Financier Bill Browder, wanted in Russia on tax evasion charges, has accused Republican Senator Dana Rohrabacher of being a Moscow stooge, alleging that he was paid by the Kremlin to lobby for the repeal of the Magnitsky Act.
Browder made his bold statement about Rohrabacher, who is the Chairman of the Subcommittee on Europe, Eurasia and Emerging Threats in the US Congress, as he was speaking at a panel at the Aspen Security Forum on Friday.
The self-styled “largest Putin’s critic” was accusing Moscow of bribing foreign officials to promote its interests abroad, when he went on a personal offensive against Rohrabacher.
“There is one member of the US Congress, who, I believe, is on the payroll of Russia. He is a Republican congressman from Orange County, Dana Rohrabacher, who is running around trying to overturn the Magnitsky Act on behalf of [Russian lawyer] Natalia Veselnitskaya, who is the person who went to Trump Tower,” Browder said.
Pressed by a bewildered moderator to back up his claims that Rohrabacher is effectively an agent of the Kremlin with some facts, he toned down his initial remark.
“I did not say he’s an agent of the Russian government, I believe he is under some type of the influence by the Russian government,” Browder said.
Asked if he had any evidence of that supposed nefarious collusion, Browder said that while he did not have “bank transfers to prove it,” he still believes he is right in his suspicions.
According to Browder, the founder and CEO of Hermitage Capital, Rohrabacher’s actions speak for themselves.
Those actions include taking documents referring to Browder’s tax evasion probe from Russian deputy prosecutor general Viktor Grin when Rohrabacher went to Moscow as part of a congressional delegation in 2016.
Browder also alleged that the congressman “was also entertaining Natalia Veselnitskaya on various occasions,” without giving any details.
Back in 2017, Browder filed a complaint with the US Treasury’s Office of Foreign Asset Control against Rohrabacher, alleging that, by listening to the Russia prosecution’s side and taking relevant documents to Washington, he had violated the Russia sanctions.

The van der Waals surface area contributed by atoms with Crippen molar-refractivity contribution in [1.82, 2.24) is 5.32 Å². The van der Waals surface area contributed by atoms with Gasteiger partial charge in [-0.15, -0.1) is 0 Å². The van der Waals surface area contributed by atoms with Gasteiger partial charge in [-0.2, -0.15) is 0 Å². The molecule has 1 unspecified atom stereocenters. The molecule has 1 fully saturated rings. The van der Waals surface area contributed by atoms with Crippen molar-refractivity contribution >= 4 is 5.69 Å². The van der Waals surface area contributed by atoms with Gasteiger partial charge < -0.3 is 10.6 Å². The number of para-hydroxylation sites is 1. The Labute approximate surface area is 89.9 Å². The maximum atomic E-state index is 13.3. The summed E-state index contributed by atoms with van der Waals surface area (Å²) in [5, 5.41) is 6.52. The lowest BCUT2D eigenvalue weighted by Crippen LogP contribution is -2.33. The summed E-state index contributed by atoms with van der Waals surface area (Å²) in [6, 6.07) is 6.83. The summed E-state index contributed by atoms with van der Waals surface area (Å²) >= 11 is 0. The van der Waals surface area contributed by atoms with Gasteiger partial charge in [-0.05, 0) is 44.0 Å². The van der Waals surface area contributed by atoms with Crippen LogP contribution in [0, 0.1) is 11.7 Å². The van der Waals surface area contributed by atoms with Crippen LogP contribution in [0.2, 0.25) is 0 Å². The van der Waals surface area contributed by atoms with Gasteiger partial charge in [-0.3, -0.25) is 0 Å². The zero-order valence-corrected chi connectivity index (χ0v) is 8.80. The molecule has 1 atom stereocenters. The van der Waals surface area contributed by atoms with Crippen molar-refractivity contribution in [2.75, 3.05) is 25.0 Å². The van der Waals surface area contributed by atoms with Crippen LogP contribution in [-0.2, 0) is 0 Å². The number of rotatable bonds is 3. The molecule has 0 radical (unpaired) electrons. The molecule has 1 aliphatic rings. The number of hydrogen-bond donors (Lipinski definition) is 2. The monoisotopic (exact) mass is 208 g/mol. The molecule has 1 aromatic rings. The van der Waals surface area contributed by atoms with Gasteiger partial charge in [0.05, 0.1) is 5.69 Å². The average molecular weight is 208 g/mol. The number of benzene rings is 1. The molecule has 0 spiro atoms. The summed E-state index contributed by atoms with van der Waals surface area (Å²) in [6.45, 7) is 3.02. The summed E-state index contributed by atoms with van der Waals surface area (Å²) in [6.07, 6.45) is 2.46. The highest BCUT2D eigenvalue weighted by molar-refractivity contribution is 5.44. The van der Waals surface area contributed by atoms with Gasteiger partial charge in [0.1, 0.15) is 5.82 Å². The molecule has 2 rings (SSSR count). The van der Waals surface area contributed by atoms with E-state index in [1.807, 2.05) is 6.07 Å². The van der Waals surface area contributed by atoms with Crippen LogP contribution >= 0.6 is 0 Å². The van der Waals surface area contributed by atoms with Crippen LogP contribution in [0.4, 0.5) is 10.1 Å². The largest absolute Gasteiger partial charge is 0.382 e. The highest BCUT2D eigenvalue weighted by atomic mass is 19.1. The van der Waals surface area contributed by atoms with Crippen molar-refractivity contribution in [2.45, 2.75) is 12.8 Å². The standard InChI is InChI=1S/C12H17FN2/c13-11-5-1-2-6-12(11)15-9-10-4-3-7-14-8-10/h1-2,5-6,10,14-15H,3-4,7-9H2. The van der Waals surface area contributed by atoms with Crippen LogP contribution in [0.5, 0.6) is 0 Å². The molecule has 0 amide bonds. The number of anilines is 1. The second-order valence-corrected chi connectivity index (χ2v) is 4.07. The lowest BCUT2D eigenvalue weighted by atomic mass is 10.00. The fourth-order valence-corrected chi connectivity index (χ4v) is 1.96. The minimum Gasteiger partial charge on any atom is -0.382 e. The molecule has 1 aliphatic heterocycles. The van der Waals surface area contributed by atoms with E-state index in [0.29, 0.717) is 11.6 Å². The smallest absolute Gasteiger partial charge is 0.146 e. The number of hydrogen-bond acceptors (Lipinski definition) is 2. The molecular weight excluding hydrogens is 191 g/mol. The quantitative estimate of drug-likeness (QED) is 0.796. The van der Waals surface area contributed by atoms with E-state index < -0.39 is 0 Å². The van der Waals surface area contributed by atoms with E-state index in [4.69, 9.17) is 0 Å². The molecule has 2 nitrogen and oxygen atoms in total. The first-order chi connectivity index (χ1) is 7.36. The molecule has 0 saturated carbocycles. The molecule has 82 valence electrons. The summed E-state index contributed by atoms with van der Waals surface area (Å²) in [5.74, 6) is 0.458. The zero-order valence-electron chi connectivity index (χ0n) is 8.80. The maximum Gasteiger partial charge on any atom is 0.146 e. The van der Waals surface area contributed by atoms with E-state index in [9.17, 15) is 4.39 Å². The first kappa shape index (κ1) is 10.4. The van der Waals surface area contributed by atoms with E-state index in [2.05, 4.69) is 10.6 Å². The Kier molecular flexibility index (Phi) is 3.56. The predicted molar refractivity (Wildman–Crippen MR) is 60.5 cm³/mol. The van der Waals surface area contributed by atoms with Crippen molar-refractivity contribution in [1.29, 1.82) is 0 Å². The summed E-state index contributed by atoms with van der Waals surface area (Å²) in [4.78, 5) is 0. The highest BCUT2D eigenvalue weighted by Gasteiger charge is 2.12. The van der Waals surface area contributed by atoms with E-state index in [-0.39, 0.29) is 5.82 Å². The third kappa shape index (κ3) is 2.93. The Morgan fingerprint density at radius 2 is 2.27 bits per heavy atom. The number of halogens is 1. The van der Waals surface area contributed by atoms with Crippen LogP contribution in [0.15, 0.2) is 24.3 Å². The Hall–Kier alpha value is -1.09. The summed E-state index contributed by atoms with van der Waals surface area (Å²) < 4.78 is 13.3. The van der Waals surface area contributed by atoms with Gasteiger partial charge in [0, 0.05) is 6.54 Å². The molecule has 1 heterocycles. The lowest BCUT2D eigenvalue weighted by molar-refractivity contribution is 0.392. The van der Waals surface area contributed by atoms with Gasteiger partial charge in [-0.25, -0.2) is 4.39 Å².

Rebuking the argument, Rohrabacher stated that Browder’s complaint may indicate that he does not want potentially damning facts to come to light, noting that “attempts to intimidate a member of Congress not to look at both sides is suspicious in and of itself.”
Browder’s attack on Rohrabacher comes days after the lawmaker admitted that he was once a part of the Russian-US meeting, which was also attended by Maria Butina, a Russian gun activist who was arrested in the US on charges of acting as an unregistered agent of the Russian government. Her trial in the US is scheduled to commence next Wednesday.
Rohrabacher told Politico that the meeting was of “no consequence,” while calling accusations against Butina “ridiculous” and “an attempt to undermine the president’s ability to have better relationships with Russia.”
Browder’s own name resurfaced this week following the summit between US President Donald Trump and Russian President Vladimir Putin in Helsinki on Monday. During the press conference, Putin proposed that the US give Russian prosecutors access to interview people believed to be involved in the tax evasion scheme in Russia, – including the fugitive from justice Browder and former US ambassador to Russia Michael McFaul, who might have facilitated his dealings.
In return, Moscow would have provided FBI Special Counsel Robert Mueller’s team with an opportunity to question the indicted Russians accused of meddling on the 2016 US election. Washington has turned down the proposal.
Speaking about the feud between Browder and the Russian authorities, Daniel McAdams, the executive director of the Ron Paul Institute, points out that it was not always the case, as Browder held the Moscow government in quite a high regard until the Russian authorities delved deeper into his shady financial dealings.
“He was a big hedge fund operator in the 90s in Russia when billions of dollars were taken by corrupt individuals. Fortunes were made, in fact Browder himself made over a billion dollars with his hedge fund,” McAdams said, noting that “his very positive attitude toward Russia continued through the Putin era despite what you may hear on television.”
“Everything was fun and dandy until it seems that some of his past caught up with him, at least, according to the accusations, that he was dodging taxes.”